Maria Cardona, spokeswoman for Democratic National Committee, said trends benefiting the GOP are the result of pressure applied to trade groups by Republican leaders such as Rep. Tom DeLay (R-Tex.), the House majority whip and soon-to-be majority leader.
"Tom DeLay and his cronies have been threatening these guys for years," Cardona said. "A lot of these groups would like to give more to the Democrats, but DeLay and the Republicans have put them in quite an impossible position, basically threatening them not to give to the Democrats or they are not going to consider their legislation."
There can be benefits, however, for lobbyists and interest groups aligned with the majority party. GOP lawmakers sometimes have allowed favored lobbyists a role in writing legislation and helping win its enactment. DeLay has maintained what amounts to a kitchen cabinet of advisers made up largely of lobbyists from major industries and associations, assigning members to the successful anti-regulatory drive under the title Project Relief, and using K Street alliances to push legislation to kill ergonomics regulations approved by the Clinton administration.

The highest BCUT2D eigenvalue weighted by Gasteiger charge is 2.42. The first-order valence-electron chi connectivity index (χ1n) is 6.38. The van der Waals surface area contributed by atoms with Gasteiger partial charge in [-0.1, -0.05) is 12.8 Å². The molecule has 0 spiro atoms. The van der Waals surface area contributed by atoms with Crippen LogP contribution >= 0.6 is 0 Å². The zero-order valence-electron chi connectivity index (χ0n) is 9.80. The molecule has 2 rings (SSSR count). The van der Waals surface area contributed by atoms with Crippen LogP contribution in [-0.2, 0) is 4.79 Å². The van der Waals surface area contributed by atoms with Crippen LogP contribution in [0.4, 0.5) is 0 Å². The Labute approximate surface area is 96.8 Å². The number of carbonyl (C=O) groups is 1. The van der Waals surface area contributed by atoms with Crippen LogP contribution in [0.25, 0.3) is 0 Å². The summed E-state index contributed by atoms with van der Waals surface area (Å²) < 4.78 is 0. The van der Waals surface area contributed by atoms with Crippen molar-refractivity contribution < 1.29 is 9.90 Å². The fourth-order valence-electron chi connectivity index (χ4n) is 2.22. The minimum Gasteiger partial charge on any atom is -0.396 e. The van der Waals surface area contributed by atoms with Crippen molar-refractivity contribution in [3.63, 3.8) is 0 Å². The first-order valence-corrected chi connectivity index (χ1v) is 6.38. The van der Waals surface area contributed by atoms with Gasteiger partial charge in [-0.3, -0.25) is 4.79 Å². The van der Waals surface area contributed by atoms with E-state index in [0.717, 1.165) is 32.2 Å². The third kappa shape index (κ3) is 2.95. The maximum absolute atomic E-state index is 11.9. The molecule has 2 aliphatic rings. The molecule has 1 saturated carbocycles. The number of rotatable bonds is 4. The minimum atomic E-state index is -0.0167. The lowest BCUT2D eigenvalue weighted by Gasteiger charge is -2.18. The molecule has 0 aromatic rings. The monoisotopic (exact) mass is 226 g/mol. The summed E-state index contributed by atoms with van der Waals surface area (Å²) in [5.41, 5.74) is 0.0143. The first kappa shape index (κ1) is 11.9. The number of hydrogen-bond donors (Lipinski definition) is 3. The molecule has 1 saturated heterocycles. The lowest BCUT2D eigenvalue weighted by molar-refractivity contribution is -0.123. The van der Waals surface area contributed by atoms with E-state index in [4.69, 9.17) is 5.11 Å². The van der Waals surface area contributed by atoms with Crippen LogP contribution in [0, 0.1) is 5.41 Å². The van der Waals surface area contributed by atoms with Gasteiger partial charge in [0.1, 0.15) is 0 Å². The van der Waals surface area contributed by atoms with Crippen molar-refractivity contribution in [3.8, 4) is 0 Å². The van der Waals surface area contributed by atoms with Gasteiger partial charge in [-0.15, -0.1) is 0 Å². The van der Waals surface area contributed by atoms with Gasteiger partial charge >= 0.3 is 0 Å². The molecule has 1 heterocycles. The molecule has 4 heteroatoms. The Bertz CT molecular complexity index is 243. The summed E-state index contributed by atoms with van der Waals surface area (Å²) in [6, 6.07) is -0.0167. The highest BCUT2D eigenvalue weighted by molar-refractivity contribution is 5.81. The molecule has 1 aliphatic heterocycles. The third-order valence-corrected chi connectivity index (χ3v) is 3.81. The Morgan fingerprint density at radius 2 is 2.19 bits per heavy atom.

"Perception does become reality, and the perception is that he [DeLay] is the 'Dirty Harry' of Capitol Hill, the bad cop," said Marshall Wittmann, former Christian Coalition staffer and now communications director for Sen. John McCain (R-Ariz.). "Every K Street lobbyist is shaking in their boots because K Street lives on access, and DeLay can shut off their oxygen."
Robert A. Rusbuldt, chief executive of the Independent Insurance Agents of America, said his industry has moved toward the GOP in part because of the party's growing power, but also in response to strong appeals from Republican congressional leaders. DeLay, he said, "put his cards right on the table [and said] 'Why are we doing many of the things that are in the best interests of the business sector, and they are not giving us the same kind of support' " that labor and trial lawyers give the Democrats. "The business community responded."
As long as the Republicans control Congress and the White House, interest groups' pro-GOP tilt can prove mutually beneficial. Senate Republicans now will be poised to push the pro-business agenda that their House colleagues have pursued in recent years, including limiting punitive damages and other court-ordered awards in civil cases; cutting taxes that affect corporations; and easing government regulations on a variety of private enterprises.
These issues, meanwhile, tend to drive Democrats more deeply into the arms of groups that many business leaders see as enemies: labor unions, trial lawyers and environmental activists.
Bruce Gates, a Republican lobbyist at Ernst & Young, says divisions between Democrats and Republicans on key business issues have become so sharp that many businesses will remain firmly in the GOP camp even if Republicans later lose control of Congress.